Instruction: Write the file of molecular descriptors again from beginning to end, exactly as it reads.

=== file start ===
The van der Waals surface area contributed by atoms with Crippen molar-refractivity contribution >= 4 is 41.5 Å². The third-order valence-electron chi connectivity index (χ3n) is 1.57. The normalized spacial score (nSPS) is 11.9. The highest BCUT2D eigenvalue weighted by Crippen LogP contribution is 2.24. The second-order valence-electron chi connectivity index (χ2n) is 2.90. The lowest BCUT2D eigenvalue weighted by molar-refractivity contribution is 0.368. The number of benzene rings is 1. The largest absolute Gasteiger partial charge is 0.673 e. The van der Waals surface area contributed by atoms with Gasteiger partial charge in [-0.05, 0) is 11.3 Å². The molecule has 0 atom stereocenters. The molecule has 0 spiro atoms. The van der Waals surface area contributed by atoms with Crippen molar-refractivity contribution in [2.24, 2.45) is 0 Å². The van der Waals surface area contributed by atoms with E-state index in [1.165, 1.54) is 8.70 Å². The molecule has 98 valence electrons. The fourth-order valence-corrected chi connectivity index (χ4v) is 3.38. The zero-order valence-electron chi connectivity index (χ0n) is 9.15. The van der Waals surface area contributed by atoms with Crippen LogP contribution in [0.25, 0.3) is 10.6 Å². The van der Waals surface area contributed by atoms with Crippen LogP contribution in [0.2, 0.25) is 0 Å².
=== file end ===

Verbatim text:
The van der Waals surface area contributed by atoms with Crippen molar-refractivity contribution >= 4 is 41.5 Å². The third-order valence-electron chi connectivity index (χ3n) is 1.57. The normalized spacial score (nSPS) is 11.9. The highest BCUT2D eigenvalue weighted by Crippen LogP contribution is 2.24. The second-order valence-electron chi connectivity index (χ2n) is 2.90. The lowest BCUT2D eigenvalue weighted by molar-refractivity contribution is 0.368. The number of benzene rings is 1. The largest absolute Gasteiger partial charge is 0.673 e. The van der Waals surface area contributed by atoms with Gasteiger partial charge in [-0.05, 0) is 11.3 Å². The molecule has 0 atom stereocenters. The molecule has 0 spiro atoms. The van der Waals surface area contributed by atoms with Crippen molar-refractivity contribution in [2.24, 2.45) is 0 Å². The van der Waals surface area contributed by atoms with E-state index in [1.165, 1.54) is 8.70 Å². The molecule has 98 valence electrons. The fourth-order valence-corrected chi connectivity index (χ4v) is 3.38. The zero-order valence-electron chi connectivity index (χ0n) is 9.15. The van der Waals surface area contributed by atoms with Crippen LogP contribution in [0.25, 0.3) is 10.6 Å². The van der Waals surface area contributed by atoms with Crippen LogP contribution in [0.2, 0.25) is 0 Å².